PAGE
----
“Space Avenger” was about a comic book artist whose fictional alien terrorists turn out to be real and target him.  He uses his real life experiences to illustrate his story.  Since comic books use bold primary colors I thought printing it in 3 Strip Technicolor would enhance the imagery.  The problem was, the Technicolor lab had shut down their patented dye transfer process in 1975 and switched to Easmancolor like the competing facilities. The British Technicolor plant shut down their line in 1978 and sold it to the Beijing Film Lab which was the only place that still offered the ‘Glorious Technicolor’ process.  So I contacted them and struck a deal to have 10 dye transfer prints made of my movie.  The color was very rich and vivid like a comic book and it helped generate sales throughout the world.  I also accumulated so much technical data during my research of the process that I wrote an article about it for “The Perfect Vision” magazine as well as a follow up article about restorations.   I sent a copy of the articles to McFarland Publishers which suggested I expand them into a book.  They released “Technicolor Movies” in 1993 and it became one of their best sellers.  It’s currently on it’s second printing.  The remaining data was developed in my history of exhibition titled, “The Moviegoing Experience 1968-2001″ released in 2003.  I also did the illustrations for a humorous picture book entitled, “Animal Kingdumb”.  All three are available on Amazon and other sites if the subject matter interests readers.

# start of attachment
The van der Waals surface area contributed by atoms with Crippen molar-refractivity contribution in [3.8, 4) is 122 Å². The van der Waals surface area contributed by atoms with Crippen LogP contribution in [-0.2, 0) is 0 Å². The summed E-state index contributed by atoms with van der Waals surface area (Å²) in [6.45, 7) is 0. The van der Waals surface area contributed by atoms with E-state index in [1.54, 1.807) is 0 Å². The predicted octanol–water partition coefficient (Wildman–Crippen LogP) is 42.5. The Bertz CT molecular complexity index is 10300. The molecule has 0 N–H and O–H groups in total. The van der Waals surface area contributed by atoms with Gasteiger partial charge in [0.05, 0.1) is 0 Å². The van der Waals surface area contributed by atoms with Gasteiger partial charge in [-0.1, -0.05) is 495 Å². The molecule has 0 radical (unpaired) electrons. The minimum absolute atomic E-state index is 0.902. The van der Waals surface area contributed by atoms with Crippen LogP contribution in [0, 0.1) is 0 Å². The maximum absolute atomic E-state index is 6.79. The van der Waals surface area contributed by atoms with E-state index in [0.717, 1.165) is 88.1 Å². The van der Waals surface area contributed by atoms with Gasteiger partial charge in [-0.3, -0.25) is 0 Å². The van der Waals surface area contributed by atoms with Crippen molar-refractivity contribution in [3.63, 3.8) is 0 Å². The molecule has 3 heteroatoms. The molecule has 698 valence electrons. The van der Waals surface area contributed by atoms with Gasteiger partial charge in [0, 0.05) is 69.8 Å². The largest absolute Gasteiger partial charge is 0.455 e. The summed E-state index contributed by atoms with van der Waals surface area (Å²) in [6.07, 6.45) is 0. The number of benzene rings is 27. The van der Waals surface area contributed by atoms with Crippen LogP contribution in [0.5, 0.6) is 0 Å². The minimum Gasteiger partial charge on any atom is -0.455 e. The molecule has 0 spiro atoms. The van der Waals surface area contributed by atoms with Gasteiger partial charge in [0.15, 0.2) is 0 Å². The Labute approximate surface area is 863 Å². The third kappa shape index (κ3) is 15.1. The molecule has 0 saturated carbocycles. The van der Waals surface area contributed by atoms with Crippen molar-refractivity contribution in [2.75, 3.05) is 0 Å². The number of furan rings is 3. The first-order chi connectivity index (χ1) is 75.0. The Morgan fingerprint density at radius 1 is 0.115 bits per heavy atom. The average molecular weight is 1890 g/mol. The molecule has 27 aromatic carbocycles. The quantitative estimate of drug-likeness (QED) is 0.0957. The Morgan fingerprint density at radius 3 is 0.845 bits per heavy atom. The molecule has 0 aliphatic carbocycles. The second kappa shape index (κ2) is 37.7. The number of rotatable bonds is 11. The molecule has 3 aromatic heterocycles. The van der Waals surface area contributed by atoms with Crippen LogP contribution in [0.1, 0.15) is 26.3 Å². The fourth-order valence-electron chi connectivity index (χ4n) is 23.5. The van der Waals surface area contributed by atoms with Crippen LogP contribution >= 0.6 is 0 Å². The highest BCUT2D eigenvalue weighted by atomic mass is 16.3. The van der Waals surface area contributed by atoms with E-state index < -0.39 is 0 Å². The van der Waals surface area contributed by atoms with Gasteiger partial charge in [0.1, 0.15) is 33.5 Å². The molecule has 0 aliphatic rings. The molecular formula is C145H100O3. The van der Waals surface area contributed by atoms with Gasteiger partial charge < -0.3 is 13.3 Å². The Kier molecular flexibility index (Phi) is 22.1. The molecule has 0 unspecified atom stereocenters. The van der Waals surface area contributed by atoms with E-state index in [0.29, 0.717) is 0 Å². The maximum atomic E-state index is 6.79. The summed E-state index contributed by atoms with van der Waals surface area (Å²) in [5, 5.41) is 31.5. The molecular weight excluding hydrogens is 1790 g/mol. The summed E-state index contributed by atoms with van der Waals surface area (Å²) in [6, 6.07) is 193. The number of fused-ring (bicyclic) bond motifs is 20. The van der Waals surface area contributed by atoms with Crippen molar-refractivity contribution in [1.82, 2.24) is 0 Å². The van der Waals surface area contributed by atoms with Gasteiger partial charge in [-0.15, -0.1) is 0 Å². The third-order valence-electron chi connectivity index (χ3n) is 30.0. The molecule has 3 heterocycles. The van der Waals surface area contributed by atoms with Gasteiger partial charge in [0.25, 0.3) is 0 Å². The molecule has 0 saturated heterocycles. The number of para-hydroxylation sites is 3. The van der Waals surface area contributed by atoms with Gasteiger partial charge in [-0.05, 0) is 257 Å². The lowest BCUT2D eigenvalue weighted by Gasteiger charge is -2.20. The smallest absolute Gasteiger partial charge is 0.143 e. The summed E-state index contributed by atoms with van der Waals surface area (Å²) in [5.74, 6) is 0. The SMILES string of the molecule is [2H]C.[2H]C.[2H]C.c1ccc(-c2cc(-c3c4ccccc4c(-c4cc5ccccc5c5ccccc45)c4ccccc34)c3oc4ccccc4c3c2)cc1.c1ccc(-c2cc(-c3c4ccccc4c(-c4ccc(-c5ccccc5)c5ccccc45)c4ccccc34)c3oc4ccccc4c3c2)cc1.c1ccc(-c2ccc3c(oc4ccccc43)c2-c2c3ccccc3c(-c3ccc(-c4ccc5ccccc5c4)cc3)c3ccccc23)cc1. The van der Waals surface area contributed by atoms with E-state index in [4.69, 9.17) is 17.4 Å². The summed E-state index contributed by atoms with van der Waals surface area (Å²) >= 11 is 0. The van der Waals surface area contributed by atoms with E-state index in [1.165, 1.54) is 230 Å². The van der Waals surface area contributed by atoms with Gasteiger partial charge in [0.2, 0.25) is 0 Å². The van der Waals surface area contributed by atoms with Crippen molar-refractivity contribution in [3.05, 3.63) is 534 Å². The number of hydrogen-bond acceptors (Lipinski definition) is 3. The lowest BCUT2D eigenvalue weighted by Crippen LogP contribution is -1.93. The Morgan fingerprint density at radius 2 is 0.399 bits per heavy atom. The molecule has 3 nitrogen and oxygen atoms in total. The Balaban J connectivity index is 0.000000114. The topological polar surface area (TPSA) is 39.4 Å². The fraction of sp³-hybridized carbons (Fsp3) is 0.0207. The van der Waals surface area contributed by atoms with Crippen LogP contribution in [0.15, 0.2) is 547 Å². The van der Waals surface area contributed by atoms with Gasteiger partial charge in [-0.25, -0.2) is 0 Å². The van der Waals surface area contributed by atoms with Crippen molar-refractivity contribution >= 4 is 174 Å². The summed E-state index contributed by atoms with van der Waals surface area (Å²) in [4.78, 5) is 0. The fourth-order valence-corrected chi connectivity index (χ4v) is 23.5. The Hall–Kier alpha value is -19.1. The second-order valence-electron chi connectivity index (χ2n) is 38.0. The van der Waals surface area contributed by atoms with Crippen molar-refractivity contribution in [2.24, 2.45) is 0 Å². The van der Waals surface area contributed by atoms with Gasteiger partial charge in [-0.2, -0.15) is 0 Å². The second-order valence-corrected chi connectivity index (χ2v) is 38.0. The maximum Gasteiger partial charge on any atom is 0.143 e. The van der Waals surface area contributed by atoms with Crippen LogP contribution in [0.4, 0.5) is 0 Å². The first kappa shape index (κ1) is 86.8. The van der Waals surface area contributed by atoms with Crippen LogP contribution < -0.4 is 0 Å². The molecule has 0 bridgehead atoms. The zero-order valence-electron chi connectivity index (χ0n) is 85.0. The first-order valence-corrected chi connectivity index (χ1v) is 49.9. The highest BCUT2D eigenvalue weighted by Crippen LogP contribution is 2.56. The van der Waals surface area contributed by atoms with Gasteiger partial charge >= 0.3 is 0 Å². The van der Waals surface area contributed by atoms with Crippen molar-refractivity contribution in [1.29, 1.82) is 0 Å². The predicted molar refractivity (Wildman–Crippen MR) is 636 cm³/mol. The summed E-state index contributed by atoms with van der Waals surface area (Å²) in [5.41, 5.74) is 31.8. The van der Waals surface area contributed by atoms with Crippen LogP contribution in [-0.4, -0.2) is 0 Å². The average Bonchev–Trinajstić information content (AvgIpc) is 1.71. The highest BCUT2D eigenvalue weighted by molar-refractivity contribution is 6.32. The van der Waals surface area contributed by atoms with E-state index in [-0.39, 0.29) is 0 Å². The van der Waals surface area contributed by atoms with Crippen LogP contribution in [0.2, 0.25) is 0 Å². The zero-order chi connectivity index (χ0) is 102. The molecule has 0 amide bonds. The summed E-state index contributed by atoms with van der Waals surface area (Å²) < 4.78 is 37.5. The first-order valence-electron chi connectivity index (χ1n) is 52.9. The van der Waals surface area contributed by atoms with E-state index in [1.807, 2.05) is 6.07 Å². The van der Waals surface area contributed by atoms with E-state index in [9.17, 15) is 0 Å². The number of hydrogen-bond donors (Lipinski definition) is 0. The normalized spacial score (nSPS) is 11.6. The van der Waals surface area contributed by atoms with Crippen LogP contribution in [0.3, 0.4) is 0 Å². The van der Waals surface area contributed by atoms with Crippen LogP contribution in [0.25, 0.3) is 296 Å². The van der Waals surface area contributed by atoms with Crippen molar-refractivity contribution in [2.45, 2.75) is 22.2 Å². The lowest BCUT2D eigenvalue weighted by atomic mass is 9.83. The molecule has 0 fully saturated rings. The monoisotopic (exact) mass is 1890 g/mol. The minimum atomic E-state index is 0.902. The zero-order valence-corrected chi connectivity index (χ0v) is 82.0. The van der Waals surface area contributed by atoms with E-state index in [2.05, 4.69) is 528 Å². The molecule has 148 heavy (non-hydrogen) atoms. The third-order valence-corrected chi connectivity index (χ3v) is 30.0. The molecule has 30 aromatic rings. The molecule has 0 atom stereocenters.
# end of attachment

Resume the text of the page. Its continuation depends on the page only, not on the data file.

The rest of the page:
What can we expect to see from Richard W. Haines in 2011?

“What Really Frightens You” is available on DVD and will continue to make the rounds through 2011.  The transfer was made directly from the 35mm camera negative so it looks very sharp and vibrant.  We also did an extensive commentary track where I discuss film vs. digital and chronicle the history of stereo sound.  Tom Agnello, our DP, describes how he created the visual design too. I’m currently re-packaging my previous movies for re-issue on DVD, Blu-Ray and cable.  They include “Space Avenger”, “Head Games”, “Run for Cover in 3-D”, “Unsavory Characters” and “Soft Money”. I wrote a novel entitled, “Production Value”, a crime thriller with a movie theme, which I’m pitching to publishers for release and I plan on making a film version too.  We’re  in pre-production on “What Really Frightens You II” as previously mentioned.

Is there anything you would like to say to the fans, and where can they visit to stay up to date with what’s going on with your latest projects?

They can log onto facebook and twitter where I make announcements what’s being released.  And I thank them for their continued support of all indie filmmakers who offer unique entertainment as an alternative to studio releases.

Thanks again, Richard!

You’re quite welcome. See you at the movies…


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Morgan is an aspiring screenwriter, who loves everything '80s and horror. She also writes for the blog, The Kid in the Hall, where she rambles on about B-movies, groovy music, and the totally random.